The Cortras brothers place the stranger on the passenger side and the brothers go opposite directions around the truck. Hen enters the driver’s side before Dil. He straddles the stick shift on the floor and sits far back into the seat. Irritated, Dil reaches between his brother’s knees and changed gears. The suitcase on Hen’s lap certainly did not escape his notice, but he started the truck and sped down the road before he asks what now went through Hen’s head. Hen had obviously experienced too much time with nothing to do, other than corking a gas tank and huffing the fumes.

“Get rid of that suitcase, Hen. What are you doing with it, anyway?” Dil divided his attention between the suitcase and his driving. The straight, empty road didn’t demand much focus. Curiosity compelled him and he wish he had special vision and saw through the leather case.

“What’s in it?” Dil asks, immediately after directing Hen to lose the loot.

“Nothing, just clothes.”

“Then throw it out the window,” Dil repeats.

Hen smiles and nods toward the stranger. “He’s going to need clothes, that’s why I brought it along.”

“Priest clothes? You have lost it,” Dil diagnosis. “How do you think this guy will pull off being a priest?”

“He’s fat,” Hen answers.


Hen had spent some time thinking through an idea and insisted being heard. “Listen, Dil, he needs clothes, right? And we’re not going to hand him over...”

“Unless we’re stopped,” Dil interjected. “We’re not putting our necks out for him, even if we have a choice.”


Dil stares and frowns at his little brother. Hen continues, believing he made an indisputable point.

“But if we’re not stopped, he’s going to need clothes, right? Cover. And a priest can get into the Cap.”

His last statement intrigued his older brother. Dil was sure Hen hadn’t thought about their obstacle and how they would get past the Wall. His brother’s plan may have been ill-conceived, but it also might be amusing. Dil scans ahead and glances over his shoulder twice, watching for patrols and more apparitions.

“Go on,” Dil prompts Hen.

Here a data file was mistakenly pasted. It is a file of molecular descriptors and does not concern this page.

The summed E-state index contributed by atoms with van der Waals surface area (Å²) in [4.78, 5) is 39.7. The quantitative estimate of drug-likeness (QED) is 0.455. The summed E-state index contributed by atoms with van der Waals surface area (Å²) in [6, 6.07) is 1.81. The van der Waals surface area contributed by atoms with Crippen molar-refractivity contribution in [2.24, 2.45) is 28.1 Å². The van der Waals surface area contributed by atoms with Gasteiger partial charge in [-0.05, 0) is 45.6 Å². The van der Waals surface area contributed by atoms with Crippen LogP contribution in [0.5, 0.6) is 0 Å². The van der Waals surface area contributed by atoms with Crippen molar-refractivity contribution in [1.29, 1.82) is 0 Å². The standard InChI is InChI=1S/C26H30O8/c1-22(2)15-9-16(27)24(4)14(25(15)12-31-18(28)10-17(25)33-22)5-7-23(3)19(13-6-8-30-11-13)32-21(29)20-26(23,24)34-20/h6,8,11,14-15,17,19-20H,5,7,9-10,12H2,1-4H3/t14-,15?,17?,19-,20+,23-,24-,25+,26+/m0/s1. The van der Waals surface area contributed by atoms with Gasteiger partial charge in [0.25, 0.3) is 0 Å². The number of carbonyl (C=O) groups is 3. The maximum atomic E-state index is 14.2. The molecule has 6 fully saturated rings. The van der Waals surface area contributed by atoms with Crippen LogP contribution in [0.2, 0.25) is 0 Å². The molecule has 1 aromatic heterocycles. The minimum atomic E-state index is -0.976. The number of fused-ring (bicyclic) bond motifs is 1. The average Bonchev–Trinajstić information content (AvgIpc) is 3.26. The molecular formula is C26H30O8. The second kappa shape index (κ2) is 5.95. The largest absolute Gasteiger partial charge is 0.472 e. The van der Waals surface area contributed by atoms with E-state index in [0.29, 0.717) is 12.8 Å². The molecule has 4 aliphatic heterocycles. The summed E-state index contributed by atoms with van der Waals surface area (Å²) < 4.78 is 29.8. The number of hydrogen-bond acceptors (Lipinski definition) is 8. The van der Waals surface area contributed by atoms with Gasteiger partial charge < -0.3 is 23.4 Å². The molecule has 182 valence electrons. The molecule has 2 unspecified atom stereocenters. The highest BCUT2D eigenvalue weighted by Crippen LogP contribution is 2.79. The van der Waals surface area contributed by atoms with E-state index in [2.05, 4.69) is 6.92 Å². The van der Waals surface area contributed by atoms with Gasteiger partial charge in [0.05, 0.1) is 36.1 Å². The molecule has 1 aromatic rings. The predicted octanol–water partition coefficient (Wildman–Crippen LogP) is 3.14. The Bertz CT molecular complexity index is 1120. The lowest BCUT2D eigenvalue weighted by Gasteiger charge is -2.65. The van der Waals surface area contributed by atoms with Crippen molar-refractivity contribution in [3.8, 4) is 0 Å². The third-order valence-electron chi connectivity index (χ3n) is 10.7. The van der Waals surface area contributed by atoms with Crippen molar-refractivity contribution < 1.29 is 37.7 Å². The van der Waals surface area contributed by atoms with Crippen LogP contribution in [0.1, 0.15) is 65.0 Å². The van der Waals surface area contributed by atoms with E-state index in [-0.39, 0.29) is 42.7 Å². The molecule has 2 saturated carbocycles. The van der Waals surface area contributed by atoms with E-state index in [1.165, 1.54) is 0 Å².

“This guy can wear the clothes we got. They’ll fit, you’ll see. He can go right up to the Wall and order the guards to let us pass.” Hen raises his brow and speaks more quickly as he finishes his thought. “It’s that easy.”

But, Dil knew it was not going to be easy. Priests didn’t just order soldiers around, despite being like officers in the chain of command. The status was more honorary and carried little power, especially priests without rank. The dead man appeared non-commissioned.

Hen’s ideas always had holes and they needed plugging, the kid lacked a broad perspective. Dil felt compelled and painted the complete picture for his brother. “It doesn’t work that way. Those guys at the Wall aren’t a local militia. The Cap is the most secure city of them all. It’s the command center of the Church and military headquarters.”

“And look at him.” Dil gestures at the sleeping stranger with a hooked thumb. “He’s burned to a crisp. How do you explain that?” Dejection filled Hen while his older brother continued. “Everyone needs a pass or a good reason to get into the Cap. Priests need orders.”

Hen suddenly stabs his leg straight out and the younger Cortras retrieves the wallet and manila envelope he had taken from the dead priest. His foot tangled with the scuffed boots of the unconscious man. Hen shuffles the two items in his hands and decides which he will thumb through first. Dil goes pale.

“That better not be what I think it is. How can you be so stupid?” The last part sounded more like a statement than a question. “How much money is in that?”

Any hurt Hen felt at Dil’s judgment was quickly forgotten when Hen opened the wallet. He discovers identification cards without photos and, more important, money.

“About two hundred.”

“Split it and give me half. Put yours in your pocket.”

Hen divvies the cash and lets the wallet drop into his lap. The manila envelope remains unfolded, with its top seam split and frayed. It had already been opened properly with something like a letter opener. Hen draws out creased papers and finds photocopied orders in triplicate. Dil leans over and reads them with his brother.

“It says he’s assigned a place in the Cap,” Hen relays. “There’s a parish he’s taking over, Saint Erasmus.”

“Saint who? How can you rub out a name like that?”

“Dil, don’t even kid about things like that, 'cuz, you know…”

The conversation ended and both brothers thought about the challenges Dil had listed. An uncomfortable silence forms like skin on stagnant milk until Hen pokes a hole through the surface.

“He could have the orders, we could give him the IDs.”

Dil almost gasps and he feels sick. Apparently, they could implement Hen’s plan.